By every scientific standard, Darwin’s theory of evolution by natural selection was a stunning success. It drew upon all the known evidence from disparate fields of human knowledge and offered elegant explanations for unanticipated discoveries, and was eventually explained by and integrated into modern biochemistry.
Darwin’s theory has been so successful that many of today’s intellectuals even think they can answer major philosophical questions (about politics, ethics, and knowledge) by somehow relating them to evolution. But what their attempt to replace philosophy with science ignores is the fact that Darwin himself needed philosophical guidance to formulate his theory.
A new course from Ayn Rand University will explore philosophy’s power to guide science in its pursuit of truth.
In Nineteenth-Century Philosophy of Science, Mike Mazza, an associate fellow at the Ayn Rand Institute and a specialist in the philosophy of science, will explore how debates among the relatively underappreciated British philosophers John Herschel and William Whewell influenced the revolutionary discoveries of Charles Darwin.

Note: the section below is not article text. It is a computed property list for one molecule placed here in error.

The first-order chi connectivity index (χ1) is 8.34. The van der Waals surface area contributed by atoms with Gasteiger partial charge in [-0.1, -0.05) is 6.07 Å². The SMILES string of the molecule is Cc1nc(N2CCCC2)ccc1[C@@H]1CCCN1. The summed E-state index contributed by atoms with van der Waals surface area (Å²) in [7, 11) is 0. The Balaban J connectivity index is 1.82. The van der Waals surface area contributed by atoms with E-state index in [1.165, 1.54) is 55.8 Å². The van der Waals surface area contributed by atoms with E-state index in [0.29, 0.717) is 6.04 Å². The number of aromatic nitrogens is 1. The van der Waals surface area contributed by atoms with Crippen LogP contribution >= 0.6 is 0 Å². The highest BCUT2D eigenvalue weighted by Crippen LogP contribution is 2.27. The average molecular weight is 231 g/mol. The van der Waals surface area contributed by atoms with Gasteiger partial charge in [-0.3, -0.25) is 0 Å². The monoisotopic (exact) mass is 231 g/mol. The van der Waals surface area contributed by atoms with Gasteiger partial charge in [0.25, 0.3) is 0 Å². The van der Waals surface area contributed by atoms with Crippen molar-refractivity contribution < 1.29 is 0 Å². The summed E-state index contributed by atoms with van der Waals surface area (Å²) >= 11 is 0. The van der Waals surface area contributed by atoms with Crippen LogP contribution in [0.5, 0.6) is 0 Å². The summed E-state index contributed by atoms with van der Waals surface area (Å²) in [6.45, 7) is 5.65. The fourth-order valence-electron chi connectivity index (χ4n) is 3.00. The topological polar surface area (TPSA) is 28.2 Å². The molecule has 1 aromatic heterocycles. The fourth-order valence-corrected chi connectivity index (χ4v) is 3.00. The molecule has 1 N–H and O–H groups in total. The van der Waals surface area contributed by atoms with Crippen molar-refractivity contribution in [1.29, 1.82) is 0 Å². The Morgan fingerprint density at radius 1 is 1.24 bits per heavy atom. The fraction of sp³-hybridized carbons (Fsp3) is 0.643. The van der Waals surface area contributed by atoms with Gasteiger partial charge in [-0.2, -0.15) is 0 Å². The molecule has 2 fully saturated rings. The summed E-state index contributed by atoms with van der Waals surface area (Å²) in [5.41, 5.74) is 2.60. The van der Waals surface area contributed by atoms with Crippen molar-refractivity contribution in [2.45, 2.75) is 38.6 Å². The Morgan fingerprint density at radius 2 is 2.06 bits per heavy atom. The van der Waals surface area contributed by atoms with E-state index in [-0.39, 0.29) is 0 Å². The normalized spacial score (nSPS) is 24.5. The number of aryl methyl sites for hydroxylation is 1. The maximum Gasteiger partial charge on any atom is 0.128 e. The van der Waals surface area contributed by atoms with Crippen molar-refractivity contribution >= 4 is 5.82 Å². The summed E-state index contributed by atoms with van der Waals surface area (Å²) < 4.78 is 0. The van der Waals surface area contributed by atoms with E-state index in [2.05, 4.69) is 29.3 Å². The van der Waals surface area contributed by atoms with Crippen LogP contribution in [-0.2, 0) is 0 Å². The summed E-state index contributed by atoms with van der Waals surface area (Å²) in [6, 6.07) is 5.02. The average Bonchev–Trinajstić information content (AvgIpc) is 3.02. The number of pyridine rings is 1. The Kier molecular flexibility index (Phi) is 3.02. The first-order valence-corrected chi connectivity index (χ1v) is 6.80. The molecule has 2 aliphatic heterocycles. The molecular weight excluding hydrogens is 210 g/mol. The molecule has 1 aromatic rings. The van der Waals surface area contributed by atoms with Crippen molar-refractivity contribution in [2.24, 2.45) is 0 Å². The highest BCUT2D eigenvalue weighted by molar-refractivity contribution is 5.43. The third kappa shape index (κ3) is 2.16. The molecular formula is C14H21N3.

In a previous semester, Dan Schwartz taught a course on the philosophy of Francis Bacon, whose momentous view of scientific induction informed and inspired scientists throughout the seventeenth and eighteenth centuries. As it happens, Herschel and Whewell were Baconians themselves, so Mazza’s course will also examine the enduring impact of Bacon’s philosophy on arguably the most important scientist of the nineteenth century.
Before reading key texts from Herschel and Whewell, students will learn about the intellectual background that informed these debates. But the capstone of the course will be reading Darwin’s Origin of the Species itself, to understand how Herschel’s and Whewell’s conception of scientific reasoning drove Darwin’s argument for his theory of evolution by natural selection.
The full story will illustrate how philosophy is an inescapable prerequisite of progress in the sciences.
Nineteenth-Century Philosophy of Science is being offered to students in the second year of the Objectivist Academic Center and in the Objectivist Graduate Center. Auditors are welcome and can register via the ARU course catalog.